Violent Iraq, Lebanon Protests Affecting Canadian Military’s Anti-ISIS Mission

By The Canadian Press
The Canadian Press
The Canadian Press
October 31, 2019 Updated: November 1, 2019

OTTAWA—A great deal of attention has been focused over the past week on the U.S. military operation in Syria that took down the group’s shadowy leader, Abu Bakr al-Baghdadi, as well as on Turkey’s invasion of northeastern Syria. Yet Iraq and Lebanon, where Canada has hundreds of military personnel, have been facing their own challenges as protesters have taken to the streets in the thousands.

The Canadian military is being forced to adjust and even curtail some aspects of its anti-ISIS mission in Iraq and Lebanon as anti-government protests rock the two countries and threaten to further destabilize the Middle East.

The protests began several weeks ago as anger and frustration over endemic corruption, unemployment, and a lack of basic services drove thousands of citizens into the streets to call for change, prompting the prime ministers of both countries to resign this week.

The protests have also been marred by violence as clashes have erupted between pro- and anti-government demonstrators in Lebanon, while more than 200 protesters in Iraq have been killed and thousands more injured, many allegedly at the hands of local security forces.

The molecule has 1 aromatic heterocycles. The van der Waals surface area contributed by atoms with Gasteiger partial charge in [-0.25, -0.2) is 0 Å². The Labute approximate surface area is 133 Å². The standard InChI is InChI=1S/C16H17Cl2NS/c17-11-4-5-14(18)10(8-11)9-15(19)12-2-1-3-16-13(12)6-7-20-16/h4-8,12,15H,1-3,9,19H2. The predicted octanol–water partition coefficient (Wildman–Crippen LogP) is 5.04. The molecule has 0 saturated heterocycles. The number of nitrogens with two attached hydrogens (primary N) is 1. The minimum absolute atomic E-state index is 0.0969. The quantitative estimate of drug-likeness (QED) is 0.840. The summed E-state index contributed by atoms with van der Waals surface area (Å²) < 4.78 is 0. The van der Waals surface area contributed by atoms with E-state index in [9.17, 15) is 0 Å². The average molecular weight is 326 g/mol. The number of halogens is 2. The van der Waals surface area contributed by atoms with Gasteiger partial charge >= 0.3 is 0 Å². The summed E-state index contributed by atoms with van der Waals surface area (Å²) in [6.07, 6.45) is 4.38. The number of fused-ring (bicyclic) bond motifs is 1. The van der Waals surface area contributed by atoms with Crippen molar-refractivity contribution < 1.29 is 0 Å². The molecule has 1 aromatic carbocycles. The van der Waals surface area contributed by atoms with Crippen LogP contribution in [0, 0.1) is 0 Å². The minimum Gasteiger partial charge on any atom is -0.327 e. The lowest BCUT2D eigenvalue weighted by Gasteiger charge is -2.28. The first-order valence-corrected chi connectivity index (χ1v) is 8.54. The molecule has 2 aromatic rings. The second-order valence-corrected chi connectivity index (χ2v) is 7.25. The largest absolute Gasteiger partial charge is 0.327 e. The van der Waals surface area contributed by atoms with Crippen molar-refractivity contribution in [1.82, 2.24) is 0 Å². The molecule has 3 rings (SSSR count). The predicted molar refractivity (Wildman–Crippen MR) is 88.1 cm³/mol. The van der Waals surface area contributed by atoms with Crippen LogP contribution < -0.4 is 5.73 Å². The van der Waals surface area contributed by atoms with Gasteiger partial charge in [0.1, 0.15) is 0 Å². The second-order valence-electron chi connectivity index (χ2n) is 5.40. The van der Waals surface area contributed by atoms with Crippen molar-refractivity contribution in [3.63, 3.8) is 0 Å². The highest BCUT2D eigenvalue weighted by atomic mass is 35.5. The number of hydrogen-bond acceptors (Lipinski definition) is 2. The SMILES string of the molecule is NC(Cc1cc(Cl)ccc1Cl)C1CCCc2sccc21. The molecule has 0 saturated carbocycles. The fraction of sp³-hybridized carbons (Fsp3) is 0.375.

In an interview with The Canadian Press, Brig.-Gen. Michel-Henri St-Louis, the top commander of Canadian Forces in the region, says his troops continue to train and support their Iraqi and Lebanese counterparts as part of the fight against the ISIS terrorist group.

St-Louis also says the protests have in some cases made it difficult for the Canadians to move around, forced them to pull back, or temporarily suspend some of their work.

St-Louis would not speak to what long-term impact the instability could cause for the mission or whether additional security measures have been implemented to protect the hundreds of troops under his command, but promised their safety and protection are his top priority.

The Canadian Press
The Canadian Press